September 20, 2004

Startups Then vs Now

In Joe Kraus's new blog Bnoopy, he posted an essay called Oh, the difference a decade makes that resonated powerfully with my own experience.

Joe writes about the great expenses of hardware and software that were a part of the technology startup experience ten years ago. For Coconut, my first startup, founded in 1987, this was painfully true. I spent several months evaluating different hardware and software platforms for the server software: what was the cheapest, fastest, and most popular platform out there to develop for? Once I decided the server software had to be Unix based, the decision became, which hardware and which Unix? By 1988 it was time to start coding, and I decided the hardware would be x86-based, and the software we'd first support would be SCO Xenix (remember SCO, back when they were the good SCO?).

We needed a server and we bought one. At the time it was considered fast, relatively affordable, and a great platform for SCO Xenix: the AST Premium 386. It cost $10,000 and came with 4 megs of RAM (yes, megabytes), and -- gasp -- a 90-megabyte hard disk. The CPU? A 20-mHz 386. I remember splurging on a color graphics card for the machine (can't remember if VGA was out yet) and a Zenith "Flat-Panel" monitor (flat CRT). I remember taking the Zenith out of its box, putting it on top of the AST, plugging it in, turning it on, and watching a small mushroom cloud apear above the monitor as it blew up.

We soon needed more disk space and more RAM. We could only afford 3 more megabytes of RAM -- because that alone cost us around $1200. And then there was the disk drive. We splurged on a $2300 CDC WREN V drive with a massive capacity of ... 340 megabytes. Whoooo-ooo!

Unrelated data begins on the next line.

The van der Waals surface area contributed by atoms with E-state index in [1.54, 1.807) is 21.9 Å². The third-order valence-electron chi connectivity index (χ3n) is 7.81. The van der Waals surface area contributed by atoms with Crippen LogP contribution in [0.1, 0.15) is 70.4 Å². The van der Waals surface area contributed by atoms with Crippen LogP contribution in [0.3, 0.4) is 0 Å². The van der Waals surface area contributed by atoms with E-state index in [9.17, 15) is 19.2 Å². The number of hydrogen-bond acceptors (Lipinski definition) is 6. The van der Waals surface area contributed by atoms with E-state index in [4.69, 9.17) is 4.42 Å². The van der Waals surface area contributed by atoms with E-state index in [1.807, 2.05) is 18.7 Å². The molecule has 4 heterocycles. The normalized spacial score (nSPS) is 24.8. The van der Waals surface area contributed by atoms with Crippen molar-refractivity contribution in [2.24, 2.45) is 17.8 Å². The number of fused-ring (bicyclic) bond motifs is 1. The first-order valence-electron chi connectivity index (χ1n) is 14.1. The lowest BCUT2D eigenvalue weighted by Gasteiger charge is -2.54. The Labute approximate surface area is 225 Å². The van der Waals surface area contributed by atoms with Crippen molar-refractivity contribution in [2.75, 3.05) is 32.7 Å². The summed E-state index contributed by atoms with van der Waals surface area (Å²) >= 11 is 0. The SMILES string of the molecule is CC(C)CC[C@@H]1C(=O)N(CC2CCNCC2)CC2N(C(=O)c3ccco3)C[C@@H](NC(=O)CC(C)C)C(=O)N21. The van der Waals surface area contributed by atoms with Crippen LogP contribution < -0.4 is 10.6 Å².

Then there was the expense of the SCO Xenix license. Then the other desktops and all of their Microsoft, Borland, and other software licenses. Then the licenses for other Unix platforms (and the costs of buying hardware for all those other platforms) that our customers wanted our software to run on. I remember considering joining the Go developer's program (remember Go? the handheld "Slate" computer?). Then I saw they wanted $7000 just to join their program.

Being a software company in the late 80s and early 90s was really an expensive proposition.

As Joe points out, today, development tools now cost nothing. And commodity hardware is dirt cheap. It's remarkable how things have changed.

Joe also brings up the global market for labor, and the fact that even the smallest startups now have access to it. I can see the benefits of outsourcing some specific development projects, but I don't see the benefits of outsourcing the whole development effort. Maybe I'm old-fashioned: I care about building a company culture as well as great products. I've not arrived at the point where I could be comfortable with a company where everything is virtual: everyone works in different regions of the world, and communicates only through phone, IRC, AIM, email, wikis, and other electronic means. That's fine for project matrix teams that form and break up and re-form in different groups for the next projects, but where's the fun in that for a company?

Posted by brian at September 20, 2004 10:40 AM

Comments

brianstorms is Brian Dear's weblog. Non-spam email:

Be sure to take a look at these other fine websites:

Copyright 2002-2003 Birdrock Ventures. brianstorms is a trademark of Birdrock Ventures.